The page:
Last month, after the discovery that pedophiles were leaving predatory comments on YouTube videos featuring kids in otherwise innocuous situations, the platform attempted to improve child safety — and appease advertisers who were exiting en masse — by disabling comments on tens of millions of videos featuring children. It also disabled comments entirely on thousands of seemingly otherwise normal, healthy channels it deemed to be “at high risk” for predatory remarks simply because they regularly upload videos with kids.
Now, things are at an impasse. Creators who lost their comment sections want them back, but advertisers want YouTube to ensure their marketing material won’t run alongside predatory comments.
Respondology thinks it has the answer.
Today, the tech startup debuted a tool that’s meant to help not only YouTubers affected by the recent disabling, but creators across the platform (and on Instagram) more easily monitor comments left on their content.
The tool, called The Mod, uses both artificial intelligence sweeping and a backup team of one thousand human monitors to remove offensive, predatory, spammy, and generally unwanted comments from influencers’ content.
Here’s how it works: In The Mod’s backend dashboard, creators can input keywords for which they want the program to sweep. (It also comes preloaded with a few thousands suggested keywords, like common swear words and slurs.) The Mod then constantly monitors the creators’ comment sections, and when it finds an unwanted comment, it hides that comment from everyone but the person who left it, something a Respondology representative says is unique to the service. That way, users leaving unwanted comments won’t realize their comment has been removed — a function designed to protect influencers from retaliation or escalation. (Influencers who want to double-check The Mod’s can see all deleted comments in their dashboard — and can also reinstate any, if they so choose.)
Respondology says The Mod finds and hides all unwanted comments within five minutes of them being left.
“Banning comments removes the ‘social’ from social media,” Erik Swain, president of Respondology, tells Tubefilter. “It’s not the answer. We built The Mod so influencers can safely keep their comments and maintain an exchange with their fans, yet remove the hate and predatory comments.”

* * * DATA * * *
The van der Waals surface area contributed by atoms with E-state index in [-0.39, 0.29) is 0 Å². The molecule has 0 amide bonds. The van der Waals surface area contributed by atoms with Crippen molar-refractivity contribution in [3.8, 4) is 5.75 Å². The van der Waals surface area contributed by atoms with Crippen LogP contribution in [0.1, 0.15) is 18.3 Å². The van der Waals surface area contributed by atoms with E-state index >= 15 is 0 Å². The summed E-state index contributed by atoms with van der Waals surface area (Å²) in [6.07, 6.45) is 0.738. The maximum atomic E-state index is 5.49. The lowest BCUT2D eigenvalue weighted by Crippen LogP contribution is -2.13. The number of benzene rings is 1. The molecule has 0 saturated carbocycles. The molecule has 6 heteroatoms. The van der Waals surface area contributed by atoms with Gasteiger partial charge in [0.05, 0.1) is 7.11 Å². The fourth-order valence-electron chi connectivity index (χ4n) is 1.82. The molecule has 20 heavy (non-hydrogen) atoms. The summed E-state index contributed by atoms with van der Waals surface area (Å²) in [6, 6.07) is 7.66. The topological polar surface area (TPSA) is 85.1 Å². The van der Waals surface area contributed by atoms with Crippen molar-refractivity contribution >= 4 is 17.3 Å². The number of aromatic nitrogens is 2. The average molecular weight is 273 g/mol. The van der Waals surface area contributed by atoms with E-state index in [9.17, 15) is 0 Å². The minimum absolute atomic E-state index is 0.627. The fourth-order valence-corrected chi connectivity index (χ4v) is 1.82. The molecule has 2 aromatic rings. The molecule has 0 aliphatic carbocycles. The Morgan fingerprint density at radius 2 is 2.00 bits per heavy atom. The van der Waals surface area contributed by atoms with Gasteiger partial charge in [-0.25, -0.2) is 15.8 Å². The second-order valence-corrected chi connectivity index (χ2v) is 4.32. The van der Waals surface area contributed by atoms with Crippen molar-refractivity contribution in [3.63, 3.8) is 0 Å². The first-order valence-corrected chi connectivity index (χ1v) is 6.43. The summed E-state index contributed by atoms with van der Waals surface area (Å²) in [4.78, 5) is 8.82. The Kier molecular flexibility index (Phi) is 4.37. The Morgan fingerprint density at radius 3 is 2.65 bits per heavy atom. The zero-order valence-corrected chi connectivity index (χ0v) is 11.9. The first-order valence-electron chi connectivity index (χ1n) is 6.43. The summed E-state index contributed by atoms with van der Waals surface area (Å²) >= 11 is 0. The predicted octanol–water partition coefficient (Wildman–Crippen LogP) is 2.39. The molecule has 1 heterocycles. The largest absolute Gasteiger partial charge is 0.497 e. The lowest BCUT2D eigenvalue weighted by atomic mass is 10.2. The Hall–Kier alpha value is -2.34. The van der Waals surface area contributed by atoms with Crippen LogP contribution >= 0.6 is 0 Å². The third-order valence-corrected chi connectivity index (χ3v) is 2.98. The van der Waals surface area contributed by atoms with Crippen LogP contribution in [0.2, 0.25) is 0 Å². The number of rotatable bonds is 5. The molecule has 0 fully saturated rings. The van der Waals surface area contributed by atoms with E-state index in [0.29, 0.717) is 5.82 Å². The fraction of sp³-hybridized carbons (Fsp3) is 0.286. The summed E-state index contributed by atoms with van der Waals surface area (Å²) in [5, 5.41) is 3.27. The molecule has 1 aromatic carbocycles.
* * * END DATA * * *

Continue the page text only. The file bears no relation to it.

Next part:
The Mod doesn’t just hide comments, though. If it detects remarks like the swarms of pedophilic comments recently discovered on YouTube, it will automatically report the account that left those comments, so YouTube or Instagram can then report that user to authorities.
Swain says he and the team at Respondology developed The Mod because they’re parents and are “obviously concerned about what our kids see online.”
“Trolls aren’t new, but the targeting of young children and online hate is getting worse by the day,” he added. “We wanted to create something that empowers the user to monitor their own content to keep their viewers safe and, frankly, themselves sane by not having to read such ugliness on a daily basis.”
The Mod also comes with an engagement tool that lets influencers write premade responses the program will then send out to commenters leaving positive remarks. For example, if a YouTuber is using a certain type of gaming keyboard, they can program The Mod to respond to comments like, “What kind of keyboard are you using?” with friendly notes about what brand it is.
Swain says that when platforms like YouTube wholesale remove comments, “in the end, it’s brands, influencers, and users who suffer. Our solution not only helps influencers maintain engagement, but also enables them to control what is seen on their social media channels, not what the platform wants viewers to see.”
Influencers who are interested in The Mod can request a demo version on its landing site. If they choose to implement it on their channels, pricing is scaled to reflect their audience size. Respondology says that pricing can vary widely, from a few dollars per month to thousands per month.
You can see The Mod in action in Respondology’s intro video here.